How we know: Germany's Commission E has approved chasteberry for treating symptoms of menopause. In clinical experience, our experts' reviews of its effectiveness have been mixed.

Products we found: Pills, tea, drops; alone and in various combinations.

How much to take: The therapeutic dose for menopause recommended by Germany's Commission E is 20 mg a day. "Capsules or drops are a practical way to take chasteberry," says Dr. Tyler. "But if you wish, you can make a tea. Use a pinch of powdered chasteberry (approximately 20 mg), and steep it in hot water for 15 minutes. Drink a cup once a day."

Cautions: While the side effects and long-term toxicity aren't well documented, we do know that chasteberry can trigger a rash in some people. It should not be used by wom-en experiencing reduced sexual desire as part of their meno-pause: The herbal literature reports that it reduces libido. (Another name for this herb is Monk's Pepper, and it really was used in monasteries.)

Possibly helpful
GINSENG (Panax ginseng)

What it might do: Erase some of the fatigue and possibly even slight depression that can come with menopause. Ginseng is a proven stimulant, notes Dr. Tyler, and in menopause, it may give a boost to your general feelings of well-being.

Some doctors believe that it might have an estrogen-like effect on the body, easing menopausal symptoms, such as vaginal dryness and hot flashes, and possibly stimulating endometrial growth and bleeding. Some women who take ginseng experience uterine bleeding long after they have gone through menopause, says Brian Walsh, MD, director of the menopause clinic at Brigham and Women's Hospital, Boston. With such a lack of research, the unanswered question is whether bleeding can be attributed to the herb itself or to the use of an inferior product.

How we know: Its effect as a stimulant is beginning to be documented in rigorous scientific studies. Two recent investigations involving more than 500 people suggest that people taking ginseng-- combined with vitamins and minerals--felt an improved quality of life. Other studies suggest boosts in psychological well-being and energy. But the evidence of an effect on specific menopause symptoms is at this point only anecdotal.

Products we found: Capsules, drops, teabags, dried herb; alone and in combination.

How much to take: No one knows the therapeutic dose for menopause, since this remedy is unproven. But for other uses, the recommended dose of a typical product containing 4% ginsenosides is two 100 mg capsules daily. Capsules or drops are a practical way to take ginseng. Or you can make a tea. Steep one teaspoonful of the dried product for about 10 to 15 minutes, once a day, Dr. Tyler suggests.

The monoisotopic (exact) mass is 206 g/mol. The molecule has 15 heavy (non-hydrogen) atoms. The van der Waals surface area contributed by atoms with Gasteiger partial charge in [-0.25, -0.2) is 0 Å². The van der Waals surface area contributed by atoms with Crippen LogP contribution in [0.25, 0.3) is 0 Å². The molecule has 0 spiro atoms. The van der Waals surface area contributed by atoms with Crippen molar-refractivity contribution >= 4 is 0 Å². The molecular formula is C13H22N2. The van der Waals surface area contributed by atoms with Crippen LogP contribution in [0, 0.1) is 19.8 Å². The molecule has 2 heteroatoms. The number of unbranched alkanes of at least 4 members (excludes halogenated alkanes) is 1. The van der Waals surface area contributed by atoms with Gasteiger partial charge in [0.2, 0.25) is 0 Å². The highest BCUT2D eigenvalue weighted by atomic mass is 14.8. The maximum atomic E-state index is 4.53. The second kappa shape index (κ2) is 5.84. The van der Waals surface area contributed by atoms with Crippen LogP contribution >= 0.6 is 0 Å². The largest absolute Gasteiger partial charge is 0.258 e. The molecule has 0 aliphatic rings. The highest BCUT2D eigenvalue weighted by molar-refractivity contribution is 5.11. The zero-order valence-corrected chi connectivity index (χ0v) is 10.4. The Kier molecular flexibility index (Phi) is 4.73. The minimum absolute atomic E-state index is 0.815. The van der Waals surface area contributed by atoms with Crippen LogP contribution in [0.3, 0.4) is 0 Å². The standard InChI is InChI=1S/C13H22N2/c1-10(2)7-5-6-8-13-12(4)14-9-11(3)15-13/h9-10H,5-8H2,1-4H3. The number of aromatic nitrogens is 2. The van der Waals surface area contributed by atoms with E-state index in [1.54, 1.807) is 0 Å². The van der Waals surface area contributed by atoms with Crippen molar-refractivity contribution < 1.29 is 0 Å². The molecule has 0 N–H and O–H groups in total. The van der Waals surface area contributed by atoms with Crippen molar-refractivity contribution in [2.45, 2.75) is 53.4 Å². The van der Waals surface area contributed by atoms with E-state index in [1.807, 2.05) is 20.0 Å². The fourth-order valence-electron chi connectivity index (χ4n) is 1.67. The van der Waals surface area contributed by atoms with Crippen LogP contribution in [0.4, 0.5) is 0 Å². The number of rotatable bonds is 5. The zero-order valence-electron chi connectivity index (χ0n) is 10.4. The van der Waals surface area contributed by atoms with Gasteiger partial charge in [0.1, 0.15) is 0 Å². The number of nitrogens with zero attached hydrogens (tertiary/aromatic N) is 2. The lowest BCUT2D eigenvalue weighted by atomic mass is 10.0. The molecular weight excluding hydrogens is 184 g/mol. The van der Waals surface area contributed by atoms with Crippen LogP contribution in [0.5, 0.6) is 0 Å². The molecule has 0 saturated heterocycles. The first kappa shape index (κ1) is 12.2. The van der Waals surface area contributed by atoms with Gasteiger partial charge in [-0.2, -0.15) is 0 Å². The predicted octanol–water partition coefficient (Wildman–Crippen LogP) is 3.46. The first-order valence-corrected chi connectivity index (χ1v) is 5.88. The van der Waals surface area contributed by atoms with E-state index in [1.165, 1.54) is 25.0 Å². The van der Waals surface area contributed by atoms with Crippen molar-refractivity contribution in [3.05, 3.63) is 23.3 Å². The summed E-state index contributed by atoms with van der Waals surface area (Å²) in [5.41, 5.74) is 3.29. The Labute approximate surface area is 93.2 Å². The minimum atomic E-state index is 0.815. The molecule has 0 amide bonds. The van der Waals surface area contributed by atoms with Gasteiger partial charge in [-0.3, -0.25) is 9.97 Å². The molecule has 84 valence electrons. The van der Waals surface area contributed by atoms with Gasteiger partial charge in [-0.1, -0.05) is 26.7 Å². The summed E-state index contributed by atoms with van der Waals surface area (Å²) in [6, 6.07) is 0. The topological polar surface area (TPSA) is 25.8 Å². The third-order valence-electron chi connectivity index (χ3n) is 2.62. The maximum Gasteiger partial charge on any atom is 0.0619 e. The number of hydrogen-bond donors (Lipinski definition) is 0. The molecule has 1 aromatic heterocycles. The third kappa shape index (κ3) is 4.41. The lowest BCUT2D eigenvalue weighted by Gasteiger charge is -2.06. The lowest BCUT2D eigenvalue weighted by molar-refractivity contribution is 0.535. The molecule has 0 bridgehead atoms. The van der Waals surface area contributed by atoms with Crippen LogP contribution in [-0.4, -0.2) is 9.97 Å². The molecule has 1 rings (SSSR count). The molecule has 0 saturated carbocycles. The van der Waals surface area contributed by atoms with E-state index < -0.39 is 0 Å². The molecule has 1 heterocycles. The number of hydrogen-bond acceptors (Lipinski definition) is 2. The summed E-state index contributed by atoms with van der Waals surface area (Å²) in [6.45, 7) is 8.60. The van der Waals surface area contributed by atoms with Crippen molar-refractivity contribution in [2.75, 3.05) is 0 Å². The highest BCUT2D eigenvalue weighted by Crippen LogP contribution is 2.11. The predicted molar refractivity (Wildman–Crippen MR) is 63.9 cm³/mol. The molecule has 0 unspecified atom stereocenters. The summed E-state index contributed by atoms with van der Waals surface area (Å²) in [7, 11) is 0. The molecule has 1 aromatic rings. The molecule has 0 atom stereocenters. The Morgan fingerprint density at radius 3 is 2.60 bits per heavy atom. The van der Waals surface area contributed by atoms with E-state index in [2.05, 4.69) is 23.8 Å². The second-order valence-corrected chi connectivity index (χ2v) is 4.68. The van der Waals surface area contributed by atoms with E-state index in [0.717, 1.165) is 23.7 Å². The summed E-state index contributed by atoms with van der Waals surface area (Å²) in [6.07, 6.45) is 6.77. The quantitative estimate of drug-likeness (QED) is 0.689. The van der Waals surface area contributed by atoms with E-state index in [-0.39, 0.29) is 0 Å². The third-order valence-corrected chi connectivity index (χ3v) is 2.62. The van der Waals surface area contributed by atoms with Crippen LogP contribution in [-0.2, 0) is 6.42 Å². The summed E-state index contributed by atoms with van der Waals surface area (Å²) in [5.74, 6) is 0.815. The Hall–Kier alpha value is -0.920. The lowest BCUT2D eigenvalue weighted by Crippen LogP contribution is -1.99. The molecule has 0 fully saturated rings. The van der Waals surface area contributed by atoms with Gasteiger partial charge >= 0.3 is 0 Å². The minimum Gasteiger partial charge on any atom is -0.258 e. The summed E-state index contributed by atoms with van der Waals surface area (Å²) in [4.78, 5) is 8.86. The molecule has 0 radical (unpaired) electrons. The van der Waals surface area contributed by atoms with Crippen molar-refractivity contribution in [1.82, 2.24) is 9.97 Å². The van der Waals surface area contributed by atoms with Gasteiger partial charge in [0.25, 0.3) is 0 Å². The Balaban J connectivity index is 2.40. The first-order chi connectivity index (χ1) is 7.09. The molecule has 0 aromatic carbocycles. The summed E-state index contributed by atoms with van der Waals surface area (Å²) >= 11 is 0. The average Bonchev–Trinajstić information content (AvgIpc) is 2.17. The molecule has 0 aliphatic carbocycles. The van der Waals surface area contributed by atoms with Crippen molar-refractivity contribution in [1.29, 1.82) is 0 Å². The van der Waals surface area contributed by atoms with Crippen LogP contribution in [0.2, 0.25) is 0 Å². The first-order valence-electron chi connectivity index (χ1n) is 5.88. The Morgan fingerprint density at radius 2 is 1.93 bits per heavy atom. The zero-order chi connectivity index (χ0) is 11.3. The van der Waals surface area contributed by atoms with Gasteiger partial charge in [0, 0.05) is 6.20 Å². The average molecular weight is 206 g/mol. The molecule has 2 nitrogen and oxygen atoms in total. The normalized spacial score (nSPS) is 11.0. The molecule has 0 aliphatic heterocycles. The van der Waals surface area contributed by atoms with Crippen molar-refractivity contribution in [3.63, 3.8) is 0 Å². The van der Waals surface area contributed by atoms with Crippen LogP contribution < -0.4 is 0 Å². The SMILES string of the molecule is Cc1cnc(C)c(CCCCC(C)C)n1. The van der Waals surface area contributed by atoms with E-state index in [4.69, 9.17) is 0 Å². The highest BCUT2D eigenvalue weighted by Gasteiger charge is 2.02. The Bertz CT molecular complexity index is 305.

If ginseng is already in your menopause remedy but the label doesn't say how much of the active ingredient is in there, Dr. Tyler advises: If you find you can't sleep at night, you're probably taking too much.

If any type of ginseng could be effective for menopause, it would be Panax ginseng. This is the variety on which most studies have been done. Other forms of ginseng, such as Panax quinquefolius, have not been as well studied.

Possibly helpful
VITAMIN E (not an herb, but worth mentioning)

What it might do: Decrease hot flashes.

How we know: Anecdotal evidence and clinical experience. Dr. Walsh says that many of his patients have reported that vitamin E seems to reduce their hot flashes. "It makes sense," he says, "when you consider that vitamin E is structurally similar to estrogen at the molecular level." So it might act as a mild form of estrogen-replacement therapy, he explains.

Unfortunately, there are no well-controlled, large-scale studies that prove vitamin E reduces menopause symptoms. But many women and doctors, based on their experience, feel it helps. And that includes many of you. In a survey of Prevention readers' menopause remedies that we conducted in 1992, half of the women who tried vitamin E for hot flashes and night sweats reported an improvement in their symptoms. Ordinarily we don't recommend any remedy based on anecdotal evidence, but vitamin E can be smart for overall health, so taking it at menopause seems reasonable.

Products we found: Pills, in combination products, and alone.

How much to take: The experts we interviewed suggest 400 to 800 international units (IU) daily.

Approach cautiously
LICORICE ROOT (Glycyrrhiza glabra)

What it might do: Reduce hot flashes, irregular bleeding, mood swings, and vaginal dryness. Licorice root contains high levels of estrogen-like compounds, called phytoestrogens, that act like a weak estrogen in some parts of the body. That means phytoestrogens might have the ability to act like hormone-replacement therapy, quashing hot flashes and other symptoms that are believed to result from the reduction in estrogen levels that comes with menopause. However, unlike soy, another food high in phytoestrogens, licorice root has the potential for side effects, and can't be recommended, as soy can be.